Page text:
Dear Life Matters,
I recently remarried and I am hoping you can help me help my new husband. Years ago he was diagnosed with post-traumatic stress disorder. He had counseling, but it doesn‚Äôt seem to have helped him. And something that I really do not understand is that his experience from the war is years ago; he is a Vietnam veteran!
About once a week he wakes up from some nightmare, screaming and tossing around with a crazed look in his eyes. It‚Äôs very frightening. I actually am worried for my own safety. In those few minutes I am not sure that he even knows that I am there.
I not only feel sorry for him, I worry for myself because it feels so dangerous at those times. I never realized this before we married and began living together, which is almost a year ago now. He also seems really isolated and seems to have pushed most of his friends away.
So I have three concerns: how to deal with my own fear, the effect on our marriage and his pain.
It really has become a problem for me and any suggestions you have would be most appreciated.
This definitely sounds frightening. I would like to start with your specific problem and then move to the issue of post-traumatic stress disorder (PTSD) in general.
This has got to be really scary for you because it is new to you and apparently not something you really noticed or knew about during your courtship.
The good news is that he has not hurt you or mistaken you for an enemy for the year that you have been living together and while I cannot promise you anything, it looks like you are going to be safe and that it is a matter of managing your own fear and then, with any luck at all, getting him some treatment that is more appropriate for him and his condition.
Not all PTSD is alike; it does not always come from the same kind of thing as in war nor does it manifest itself in the same way for everyone.
He probably would tell you that the counseling he got was helpful to him and it probably was, but it just did not go far enough.
Your husband sounds as if he may disassociate, a condition where he splits off from himself and in a surreal way he is reliving the trauma just like you describe it.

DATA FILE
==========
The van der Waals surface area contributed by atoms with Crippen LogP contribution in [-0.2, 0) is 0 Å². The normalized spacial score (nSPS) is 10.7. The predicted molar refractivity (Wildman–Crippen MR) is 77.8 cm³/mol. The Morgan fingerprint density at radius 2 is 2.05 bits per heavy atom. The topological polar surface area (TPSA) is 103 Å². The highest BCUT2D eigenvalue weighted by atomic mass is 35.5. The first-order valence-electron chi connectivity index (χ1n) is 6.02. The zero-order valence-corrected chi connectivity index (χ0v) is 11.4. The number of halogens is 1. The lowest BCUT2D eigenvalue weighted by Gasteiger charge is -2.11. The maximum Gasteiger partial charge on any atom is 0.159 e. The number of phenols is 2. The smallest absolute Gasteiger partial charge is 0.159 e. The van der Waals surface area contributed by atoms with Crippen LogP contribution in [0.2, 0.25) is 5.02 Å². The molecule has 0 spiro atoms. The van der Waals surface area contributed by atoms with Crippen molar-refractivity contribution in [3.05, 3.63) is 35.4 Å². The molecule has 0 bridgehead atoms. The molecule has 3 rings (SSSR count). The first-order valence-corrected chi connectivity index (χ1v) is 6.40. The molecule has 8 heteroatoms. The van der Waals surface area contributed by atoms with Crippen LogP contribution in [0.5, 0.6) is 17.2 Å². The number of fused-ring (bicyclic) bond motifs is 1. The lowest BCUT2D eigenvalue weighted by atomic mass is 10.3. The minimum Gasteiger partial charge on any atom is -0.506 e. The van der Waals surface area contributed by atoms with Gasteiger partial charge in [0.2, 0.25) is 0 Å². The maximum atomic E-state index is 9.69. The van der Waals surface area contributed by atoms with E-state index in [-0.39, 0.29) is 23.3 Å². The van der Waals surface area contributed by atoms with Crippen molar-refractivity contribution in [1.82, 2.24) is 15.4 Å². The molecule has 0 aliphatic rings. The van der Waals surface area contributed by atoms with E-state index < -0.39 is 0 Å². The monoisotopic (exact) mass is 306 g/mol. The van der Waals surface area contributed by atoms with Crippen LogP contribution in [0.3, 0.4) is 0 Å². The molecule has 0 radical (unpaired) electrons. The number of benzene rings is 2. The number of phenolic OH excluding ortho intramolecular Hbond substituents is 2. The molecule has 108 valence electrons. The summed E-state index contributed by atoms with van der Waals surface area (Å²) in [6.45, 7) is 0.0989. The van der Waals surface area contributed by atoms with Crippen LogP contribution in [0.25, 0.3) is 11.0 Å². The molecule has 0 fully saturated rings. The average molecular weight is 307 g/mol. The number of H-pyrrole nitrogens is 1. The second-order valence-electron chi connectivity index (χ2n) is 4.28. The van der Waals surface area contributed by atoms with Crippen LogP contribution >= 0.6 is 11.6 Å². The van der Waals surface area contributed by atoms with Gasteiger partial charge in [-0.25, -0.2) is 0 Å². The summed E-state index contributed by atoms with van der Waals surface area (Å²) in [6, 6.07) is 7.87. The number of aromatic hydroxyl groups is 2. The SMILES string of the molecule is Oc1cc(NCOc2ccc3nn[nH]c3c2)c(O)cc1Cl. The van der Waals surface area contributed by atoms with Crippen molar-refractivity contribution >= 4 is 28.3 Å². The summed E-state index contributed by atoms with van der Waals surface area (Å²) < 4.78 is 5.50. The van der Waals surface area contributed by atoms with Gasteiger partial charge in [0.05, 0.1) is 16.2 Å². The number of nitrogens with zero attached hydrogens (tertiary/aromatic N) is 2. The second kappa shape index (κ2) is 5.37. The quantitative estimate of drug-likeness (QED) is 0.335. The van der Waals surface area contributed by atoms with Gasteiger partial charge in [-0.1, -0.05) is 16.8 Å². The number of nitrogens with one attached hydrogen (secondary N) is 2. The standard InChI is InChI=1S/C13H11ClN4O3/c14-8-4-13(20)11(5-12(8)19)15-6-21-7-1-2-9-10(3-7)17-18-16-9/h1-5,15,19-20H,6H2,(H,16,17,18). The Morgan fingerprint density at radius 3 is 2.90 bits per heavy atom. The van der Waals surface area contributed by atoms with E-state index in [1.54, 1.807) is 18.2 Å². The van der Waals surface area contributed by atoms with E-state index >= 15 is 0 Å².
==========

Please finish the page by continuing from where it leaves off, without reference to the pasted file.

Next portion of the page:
This kind of experience requires a very specific type of help with a trauma specialist. These are licensed psychotherapists, but they have specialized training to help someone like your husband. Look for someone who is certified in EMDR and/or specializes in trauma and disassociation. Make sure that the therapist has the right credentials. Do not take their word for it, look it up or ask to see the licenses and certification.
PTSD from war is horrible. Can you even imagine being in a war zone, every day having to worry for your life and actually not only losing, but also seeing some of your friends die? I think it is really too much to even contemplate, but while war veterans are definitely traumatized, not all develop PTSD. For those that do, there are new and very effective treatments.
Also, war is not the only source of trauma to cause PTSD. Anyone who has experienced a life-threatening event, either to himself or herself or a loved one, is at risk. Physical and/or emotional trauma can cause it as well.
Adults who grew up as children of alcoholics or in homes with domestic violence are at high risk for developing it. Also survivors of sexual abuse, rape or incest will almost always have some aftermath in the form of PTSD.
Some of the more common symptoms of it are: hypervigilance, an exaggerated startle response and avoidance of people, places or things, even conversations that might be a reminder of the trauma, or extreme distress at anything that reminds him or her of the trauma; persistent exaggerated negative beliefs about themselves and others; feelings of estrangement or detachment from others (you mentioned this about your husband with his friends); reckless or self-destructive behavior; substance abuse, problems with concentration and sleep disturbance and an overall depressed mood.
Those who are fortunate have immediate debriefing and counseling and are less likely to develop PTSD. But while we now know to do this with school-aged children, for example counselors rush in after a school shooting, with most traumas, like war, there is no time for something like this. In the cases of childhood abuse, domestic violence or sexual abuse, often the victims are afraid to speak up or have no one to turn to. It is often years later that it comes to light when the victim finally feels safe.
Getting help is better late than never.
Dr. JoAnne Barge is a licensed psychologist and licensed marriage/family therapist with offices in Brentwood. Visit her at www.drbarge.com or send your anonymous questions to firstname.lastname@example.org. Got something on your mind? Let me help you with your life matters, because it does.